One night, upon randomly wondering into his favorite haunt, the London Club SpeakEasy, Aynsley was told someone was there waiting for him. There sat Frank Zappa. He invited Aynsley to join his new band and move to America. Aynsley arrived in the U.S., moved into Frank's Los Angeles house and set up his drums in his basement. Frank immediately put him to the test: OK, now remind me why I hired you. Aynsley delivered the goods and in that spontaneous moment, he and Frank created Chunga's Revenge. Not bad for the first day in the basement. Aynsley first appeared with Zappa on Chunga's Revenge and toured with the old Mothers on the Mother's Day Tour of 1970. Frank then approached Mark Volman and Howard Kaylan (The Turtles) to join his new version of the Mothers of Invention, appearing on such albums as Fillmore East: June 1971 and 200 Motels, and playing music that gave Aynsley a chance to show off his jazzier chops. In 1971, John Lennon and Yoko Ono joined Aynsley with Frank and the Mothers to record the live album Sometime in New York City.

When Howard Kaylan (Flo) and Mark Volman (Eddie) jumped ship from Zappa's band in 1972 after a strange accident where a fan pushed Zappa from the stage and caused him to be confined to a wheel chair, Aynsley joined them as a member of their backing band for a short period. He would return to work with Zappa on jazzier studio projects like Waka/Jawaka, The Grand Wazoo, and Apostrophe', as well as continuing his studio work for other artists. He joined David Bowie in the 1973-1974 time frame for the albums Pin-Ups and Diamond Dogs. Aynsley recorded powerful drumming on a cover of his own Mojos hit, Everything's All right, and Bowie's huge hit, Rebel Rebel. In 1973, Aynsley also recorded Lou Reed's famous session album Berlin with Jack Bruce, Steve Winwood, and Tony Levin. In 1974, after recording twelve albums in two years (yes, 12 in two years), Aynsley was acclaimed by the music industry as the world's leading session musician. That same year, too busy flying a bi-weekly Atlantic crossing from Los Angles-to-London to record with Bowie. Aynsley delayed returning several phone messages from Santana guitarist Neal Schon and manager Herbie Herbert . When Aynsley finally returned the call, he took a listen to this new jazz-rock fusion group named Journey. Eager to build a democratic rock-fusion band, he joined, recorded and co-wrote four albums, including the highly acclaimed rock-fusion instrumental Kohoutek, Of a Lifetime, which features Gregg Rolie vocals with high-impact solos, Hustler, which featured Aynsley's first use of double kick drums, and such mega-hits as Lights, Feeling That Way, Anytime, Patiently, Something to Hide and Wheel in the Sky. Aynsley departed Journey as the band shifted their sound away from challenging rock-fusion towards simpler ballads.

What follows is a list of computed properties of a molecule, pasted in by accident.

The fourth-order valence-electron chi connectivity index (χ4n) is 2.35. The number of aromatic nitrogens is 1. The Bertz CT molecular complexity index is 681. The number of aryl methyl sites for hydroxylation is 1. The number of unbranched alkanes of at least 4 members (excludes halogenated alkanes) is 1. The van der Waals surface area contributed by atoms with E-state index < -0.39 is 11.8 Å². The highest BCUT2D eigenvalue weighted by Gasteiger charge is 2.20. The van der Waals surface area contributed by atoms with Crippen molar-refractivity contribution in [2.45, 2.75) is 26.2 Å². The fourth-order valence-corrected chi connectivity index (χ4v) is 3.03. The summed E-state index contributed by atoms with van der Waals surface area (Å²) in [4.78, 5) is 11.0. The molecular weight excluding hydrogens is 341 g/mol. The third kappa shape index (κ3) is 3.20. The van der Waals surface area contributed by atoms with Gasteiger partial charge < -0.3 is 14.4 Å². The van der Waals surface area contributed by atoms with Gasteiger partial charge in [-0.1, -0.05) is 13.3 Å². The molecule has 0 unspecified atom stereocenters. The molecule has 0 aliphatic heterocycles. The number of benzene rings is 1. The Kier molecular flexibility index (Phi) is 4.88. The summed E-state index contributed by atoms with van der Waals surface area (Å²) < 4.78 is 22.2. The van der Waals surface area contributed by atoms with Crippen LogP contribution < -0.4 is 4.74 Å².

In 1976, Aynsley played on rocker Sammy Hagar's album Nine On a Ten Inch Scale and played for the second time with Nils Lofgren to drum up his hit Back it Up on Cry Tough. Aynsley next joined Jefferson Starship in 1978, promptly bringing the band a new hit album with Freedom at Point Zero and such hits as Jane, Girl with the Hungry Eyes, and the mega hit, Find Your Way Back. He stayed with Jefferson Starship, touring and recording through 1982's Winds of Change. Aynsley took a well-deserved breather, to rest on his laurels in the great city of San Francisco, the same city that awarded him three prestigious BAMMIES. At the request of David Coverdale, over lunch at Sunset's La Dome, Aynsley was convinced to leave retirement to join Whitesnake in 1985. Aynsley played drums on the band's commercial breakthrough album, Whitesnake 1987, producing another string of hits, Still of the Night, What is Love and Here I go Again.